Posted Date:August 6, 2018
|Author:||Federal Student Aid|
Subject: Title IV Eligible Foreign Schools and the American Opportunity Tax Credit
Under 34 C.F.R. § 668.42, eligible educational institutions, including foreign educational institutions, must publish and make available to current and prospective students information on financial assistance. For foreign educational institutions, the information to be provided must include whether or not the institution will obtain the Employer Identification Number (EIN) and complete the Forms 1098-T that are necessary for its U.S. students (or parents of dependent students) to claim an education tax credit.
Foreign Schools and the American Opportunity Tax Credit
U.S. federal tax laws require each postsecondary educational institution that is an eligible educational institution to file Form 1098-T reporting payments of qualified tuition and related expenses received from, or on behalf of, the student and furnish a copy to the student. In addition, each postsecondary educational institution must include its EIN on Form 1098-T. 26 U.S.C. § 6050S.
While foreign educational institutions are not required as a matter of Title IV eligibility to obtain an EIN and complete Form 1098-T for U.S. students they enroll, it is a financial benefit to the student for the institution to do so and may provide the student with additional funds to pay for continued enrollment.
The American Opportunity Tax Credit
The American Opportunity Tax Credit is a U.S. federal income tax credit for qualified education expenses paid for an eligible student for the first four years of higher education.
- Qualified education expenses are amounts paid for tuition, fees and other related expenses for an eligible student. Qualified education expenses may include expenses paid with proceeds from loans.
- Eligible student is one who, among other things, is pursuing a degree or other recognized postsecondary education credential and who is enrolled at least half-time at an eligible educational institution.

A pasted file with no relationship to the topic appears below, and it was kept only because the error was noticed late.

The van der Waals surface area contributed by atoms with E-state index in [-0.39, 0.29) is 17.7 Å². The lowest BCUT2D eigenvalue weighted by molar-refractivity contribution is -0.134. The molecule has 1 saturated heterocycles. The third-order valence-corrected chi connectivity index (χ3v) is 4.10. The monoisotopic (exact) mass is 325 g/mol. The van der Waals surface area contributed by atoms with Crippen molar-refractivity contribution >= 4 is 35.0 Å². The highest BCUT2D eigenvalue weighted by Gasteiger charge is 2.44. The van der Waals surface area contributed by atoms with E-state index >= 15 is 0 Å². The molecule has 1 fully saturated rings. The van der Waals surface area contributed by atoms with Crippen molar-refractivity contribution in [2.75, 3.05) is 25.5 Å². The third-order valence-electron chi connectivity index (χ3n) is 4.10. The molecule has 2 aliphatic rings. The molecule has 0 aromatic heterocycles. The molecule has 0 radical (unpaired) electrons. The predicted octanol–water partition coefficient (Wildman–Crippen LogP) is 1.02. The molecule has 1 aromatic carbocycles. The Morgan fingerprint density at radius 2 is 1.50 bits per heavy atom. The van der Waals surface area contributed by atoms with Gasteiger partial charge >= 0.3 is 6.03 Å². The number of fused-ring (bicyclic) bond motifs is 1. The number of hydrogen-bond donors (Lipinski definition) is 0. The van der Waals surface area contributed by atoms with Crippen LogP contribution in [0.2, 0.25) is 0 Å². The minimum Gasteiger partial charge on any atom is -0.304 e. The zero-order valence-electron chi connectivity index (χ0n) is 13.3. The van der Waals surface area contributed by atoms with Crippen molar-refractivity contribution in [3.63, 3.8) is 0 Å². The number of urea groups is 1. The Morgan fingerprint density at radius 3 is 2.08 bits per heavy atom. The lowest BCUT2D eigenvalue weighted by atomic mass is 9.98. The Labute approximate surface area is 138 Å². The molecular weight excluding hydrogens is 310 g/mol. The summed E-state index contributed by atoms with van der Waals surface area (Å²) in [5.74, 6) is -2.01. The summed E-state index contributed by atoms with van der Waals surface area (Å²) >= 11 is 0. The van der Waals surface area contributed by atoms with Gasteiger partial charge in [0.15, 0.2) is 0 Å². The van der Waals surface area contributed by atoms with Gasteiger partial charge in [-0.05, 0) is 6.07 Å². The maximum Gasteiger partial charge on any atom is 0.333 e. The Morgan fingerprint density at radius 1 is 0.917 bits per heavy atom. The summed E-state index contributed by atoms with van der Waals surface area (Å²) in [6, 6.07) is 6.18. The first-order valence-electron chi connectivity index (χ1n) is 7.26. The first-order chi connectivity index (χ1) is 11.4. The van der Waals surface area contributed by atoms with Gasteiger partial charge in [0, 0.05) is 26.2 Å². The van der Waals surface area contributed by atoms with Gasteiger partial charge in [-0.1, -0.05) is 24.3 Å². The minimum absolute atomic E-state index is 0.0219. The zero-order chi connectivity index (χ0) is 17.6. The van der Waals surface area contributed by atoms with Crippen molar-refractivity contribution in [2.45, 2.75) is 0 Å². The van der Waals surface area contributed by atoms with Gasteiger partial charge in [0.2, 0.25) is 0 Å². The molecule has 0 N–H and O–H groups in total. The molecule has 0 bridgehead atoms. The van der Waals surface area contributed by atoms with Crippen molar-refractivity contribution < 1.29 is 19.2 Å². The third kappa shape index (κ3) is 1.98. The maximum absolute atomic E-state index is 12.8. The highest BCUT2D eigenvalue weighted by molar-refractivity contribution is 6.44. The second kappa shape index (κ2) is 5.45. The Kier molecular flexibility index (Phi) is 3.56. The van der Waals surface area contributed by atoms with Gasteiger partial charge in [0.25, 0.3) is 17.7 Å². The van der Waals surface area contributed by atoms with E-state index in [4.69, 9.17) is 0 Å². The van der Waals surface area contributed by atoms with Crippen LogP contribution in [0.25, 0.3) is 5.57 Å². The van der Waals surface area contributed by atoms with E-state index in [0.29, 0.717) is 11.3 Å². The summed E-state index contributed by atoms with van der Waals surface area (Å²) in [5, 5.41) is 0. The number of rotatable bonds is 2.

- Eligible educational institution includes any postsecondary educational institution (including foreign educational institutions) eligible to participate in FSA programs.
U.S. taxpayers may claim the AOTC on their U.S. federal income tax return for qualified education expenses paid to an eligible educational institution if certain requirements are met. Among other things, U.S. federal tax laws require the following to be eligible for the AOTC:
- Beginning in 2016, a taxpayer is not eligible for the AOTC unless the tax return claiming the credit includes the EIN issued by the U.S. Internal Revenue Service (IRS) for the student’s educational institution. 26 U.S.C. § 25A(g)(1)(B)(iii).
- Also beginning in 2016, a taxpayer is generally not eligible to claim the AOTC unless the student receives an IRS Tuition Statement (Form 1098-T) from the student’s educational institution. 26 U.S.C. § 25A(g)(8).
How Can Title IV Eligible Foreign Schools Obtain a U.S. Employer Identification Number
Foreign educational institutions that do not have an EIN issued by the IRS may request an EIN by completing IRS Form SS-4 and faxing Form SS-4 to +1 (304) 707-9471 or mailing Form SS-4 to the following IRS address:
Internal Revenue Service
Attn: EIN International Operation
Cincinnati, OH 45999
Foreign educational institutions may also call +1 (267) 941-1099, 6:00 a.m. to 11:00 p.m. (Eastern Time), Monday through Friday, to obtain an EIN. The person making the call must be authorized to receive the EIN and answer questions concerning Form SS-4. The authorized person does not need to have a U.S. taxpayer identification number. It will be helpful to complete Form SS-4 before calling the IRS. An IRS representative will use the information from Form SS-4 to establish the account and assign an EIN. The IRS can assign an EIN in five to ten minutes over the phone. It may take approximately one week to obtain an EIN if Form SS-4 is faxed to the IRS and may take approximately one month to obtain an EIN if Form SS-4 is mailed to the IRS. Foreign educational institutions may not apply for an EIN online.